I have had the chance to take an in-depth look at the bladesinger, as well as get some player feedback from my group's optimizer (who also got to see it in play on a Virtual Table game), and our consensus is that the class is fucking awesome. The fighter/wizard--aka character that could stab things, cast spells, and be effective--was a pretty difficult concept to realize with either multiclassing (even with 4th Edition) or hybrid builds. I suppose with enough work you could get something functional, but the bladesinger makes it a very easy and straightforward process, delivering an arcane controller that is both effective and unique.
Here is a rundown of each class feature the class gets, along with the sorcerous sword paragon path.
Level 1: Bladesinger Features
Instinctive Attack and Blade Magic all combine to avoid multiple ability and implement dependency allowing you to rely largely on Intelligence and a one-handed heavy blade for attacks and spellcasting. Guarded Flourish lets you get away with casting spells in melee without getting the shit smacked out of you, in addition to giving you a shield bonus with a free hand and light armor (giving you a starting AC on par with greatweapon fighters).
Level 1: Bladesong
This encounter power gives you two turns of insanely souped-up awesomeness; you get a bonus to defenses, attacks, and damage...for starters. At higher levels you can make basic melee attacks as an opportunity action when hit, shift your speed as a move action, and use bladespells even if you miss while its up. The only (understandable) drawback is that you never gain the ability to use it more than once per encounter.
Level 1: Bladespells
There are six in total, but you only get three. The way these work is that if you hit an enemy with a basic melee attack you can followup with one of these. These is no action necessary (meaning you can use it while dazed), but can only use one once per round--so no burning action points to toss a bunch of these out.
- Dancing Fire: Fire damage and causes the creature to grant combat advantage for a turn.
- Dazzling Sunray: Radiant damage and an attack penalty for a turn.
- Frost Bite: Cold damage and slow for a turn.
- Lightning Damage: Lightning damage, and if the creature moves it takes the damage again.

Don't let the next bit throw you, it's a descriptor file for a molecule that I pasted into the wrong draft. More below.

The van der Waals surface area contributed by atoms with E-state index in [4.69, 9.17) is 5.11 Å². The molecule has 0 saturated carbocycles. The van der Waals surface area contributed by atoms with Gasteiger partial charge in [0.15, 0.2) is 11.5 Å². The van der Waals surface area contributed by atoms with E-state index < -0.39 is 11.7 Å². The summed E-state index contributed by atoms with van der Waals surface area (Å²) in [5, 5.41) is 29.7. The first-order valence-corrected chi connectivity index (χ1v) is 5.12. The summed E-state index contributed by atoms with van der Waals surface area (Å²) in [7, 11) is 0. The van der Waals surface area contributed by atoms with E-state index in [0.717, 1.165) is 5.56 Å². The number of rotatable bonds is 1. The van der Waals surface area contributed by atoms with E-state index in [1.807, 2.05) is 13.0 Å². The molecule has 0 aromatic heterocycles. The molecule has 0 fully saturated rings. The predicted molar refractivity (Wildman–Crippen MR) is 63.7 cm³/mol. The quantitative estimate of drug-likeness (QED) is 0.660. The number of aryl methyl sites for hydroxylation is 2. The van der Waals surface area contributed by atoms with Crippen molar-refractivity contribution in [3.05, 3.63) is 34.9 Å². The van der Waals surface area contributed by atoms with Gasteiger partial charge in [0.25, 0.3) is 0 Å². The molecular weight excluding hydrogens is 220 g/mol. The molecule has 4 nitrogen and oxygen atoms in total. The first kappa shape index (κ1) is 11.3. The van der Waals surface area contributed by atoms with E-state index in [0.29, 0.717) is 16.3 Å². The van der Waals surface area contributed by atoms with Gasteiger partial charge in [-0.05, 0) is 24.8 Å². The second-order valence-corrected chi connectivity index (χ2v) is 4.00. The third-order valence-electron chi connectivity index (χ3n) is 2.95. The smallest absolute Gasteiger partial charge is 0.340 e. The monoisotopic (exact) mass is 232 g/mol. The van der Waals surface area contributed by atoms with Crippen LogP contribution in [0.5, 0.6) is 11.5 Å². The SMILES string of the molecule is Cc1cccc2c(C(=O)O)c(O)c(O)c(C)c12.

- Shadow Sever: Necrotic damage and the creature is knocked prone.
- Unseen Hand: Force damage and slide 3.
Level 1: Bladesinger Cantrips
This is basically the same selection that the wizard gets; you pick three out of five from ghost sound, light, mage hand, prestidigitation, and suggestion.
Level 3: Arcane Strike
When you use a daily bladesinger attack you get to make a single basic melee attack as a minor action. Nice way to combo up a bunch of damage and conditions without having to resort to action points.
Level 7: Steely Retort
When an adjacent enemy hits you while bladesong is going, you can make a basic melee attack as an opportunity action (meaning you could benefit from this multiple times).
Level 13: Unerring Bladespell
If you miss with a basic melee attack while bladesong is up, you can use a bladespell anyway. Yeah it is a limited window, but every bit helps.
Level 23: Bladespell Burst
Once per day when you use a bladespell against an adjacent enemy, you can use it against each adjacent enemy. I am really glad this is a daily, because it makes it much easier to apply it where needed.
Bladesinger Daily Powers
I am not going to go into thorough detail on each spells at each level, but suffice to say you have a spellbook like a wizard, but you treat a wizard's encounter attacks as daily spells (utilities work as normal). This means that at 1st-level you pick two encounter attacks, prepare one after each extended rest, and use it once per day. The only exception is a level 20 paragon path feature that lets you add an actual daily to your repertoire. In addition to being able to essentially double-tap monsters each round, these provide an additional layer of control.
Sorcerous Sword Paragon Path
Level 11: Choir of Swords
While bladesong is active, you can burn an action point to attack each adjacent enemy with basic melee attacks. This is not as bad as it seems, because you can always trigger bladesong while surrounded in order to benefit from it (along with Bladespell Burst if you want).
Level 11: Boon Spell
You get a new attack spell of 7th-level or lower, and can prepare another spell of any level you can normally prepare (but not the same one twice, which sucks). Hey, free spell.
Level 12: Bladesong Ballet
While bladesong is active, you can shift your speed as a move action. Being linked to bladesong means that at best you will get two rounds of insane mobility.
Level 20: Signature Spell
You can finally prepare a real wizard daily spell, of 19th-level no less. Very nice.